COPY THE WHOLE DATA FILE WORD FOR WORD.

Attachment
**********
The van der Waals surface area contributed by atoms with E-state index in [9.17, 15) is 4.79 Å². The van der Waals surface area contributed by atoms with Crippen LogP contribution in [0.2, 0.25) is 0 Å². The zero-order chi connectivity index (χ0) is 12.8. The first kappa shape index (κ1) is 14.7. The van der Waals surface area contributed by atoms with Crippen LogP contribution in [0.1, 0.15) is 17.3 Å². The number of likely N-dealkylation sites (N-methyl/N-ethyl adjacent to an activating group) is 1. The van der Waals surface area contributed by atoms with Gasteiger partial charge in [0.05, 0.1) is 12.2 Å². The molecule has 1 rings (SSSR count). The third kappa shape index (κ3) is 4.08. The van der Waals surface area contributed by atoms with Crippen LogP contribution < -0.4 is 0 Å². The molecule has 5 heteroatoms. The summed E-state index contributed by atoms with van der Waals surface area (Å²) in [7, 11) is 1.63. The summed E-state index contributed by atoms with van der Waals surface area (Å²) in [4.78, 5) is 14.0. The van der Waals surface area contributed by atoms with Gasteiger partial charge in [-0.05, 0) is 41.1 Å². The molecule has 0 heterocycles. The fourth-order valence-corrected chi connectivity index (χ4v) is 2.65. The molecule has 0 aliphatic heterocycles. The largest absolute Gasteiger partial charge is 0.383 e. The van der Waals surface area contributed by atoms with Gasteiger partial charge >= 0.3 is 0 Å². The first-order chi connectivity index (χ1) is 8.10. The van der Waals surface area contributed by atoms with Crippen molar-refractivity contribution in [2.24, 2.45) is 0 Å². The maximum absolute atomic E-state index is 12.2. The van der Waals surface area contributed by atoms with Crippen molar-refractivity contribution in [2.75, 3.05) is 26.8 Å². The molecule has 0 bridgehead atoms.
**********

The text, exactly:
The van der Waals surface area contributed by atoms with E-state index in [9.17, 15) is 4.79 Å². The van der Waals surface area contributed by atoms with Crippen LogP contribution in [0.2, 0.25) is 0 Å². The zero-order chi connectivity index (χ0) is 12.8. The first kappa shape index (κ1) is 14.7. The van der Waals surface area contributed by atoms with Crippen LogP contribution in [0.1, 0.15) is 17.3 Å². The number of likely N-dealkylation sites (N-methyl/N-ethyl adjacent to an activating group) is 1. The van der Waals surface area contributed by atoms with Gasteiger partial charge in [0.05, 0.1) is 12.2 Å². The molecule has 1 rings (SSSR count). The third kappa shape index (κ3) is 4.08. The van der Waals surface area contributed by atoms with Crippen LogP contribution < -0.4 is 0 Å². The molecule has 5 heteroatoms. The summed E-state index contributed by atoms with van der Waals surface area (Å²) in [7, 11) is 1.63. The summed E-state index contributed by atoms with van der Waals surface area (Å²) in [4.78, 5) is 14.0. The van der Waals surface area contributed by atoms with Gasteiger partial charge in [-0.05, 0) is 41.1 Å². The molecule has 0 heterocycles. The fourth-order valence-corrected chi connectivity index (χ4v) is 2.65. The molecule has 0 aliphatic heterocycles. The largest absolute Gasteiger partial charge is 0.383 e. The van der Waals surface area contributed by atoms with Gasteiger partial charge >= 0.3 is 0 Å². The first-order chi connectivity index (χ1) is 8.10. The van der Waals surface area contributed by atoms with Crippen molar-refractivity contribution in [2.24, 2.45) is 0 Å². The maximum absolute atomic E-state index is 12.2. The van der Waals surface area contributed by atoms with Crippen molar-refractivity contribution in [2.75, 3.05) is 26.8 Å². The molecule has 0 bridgehead atoms.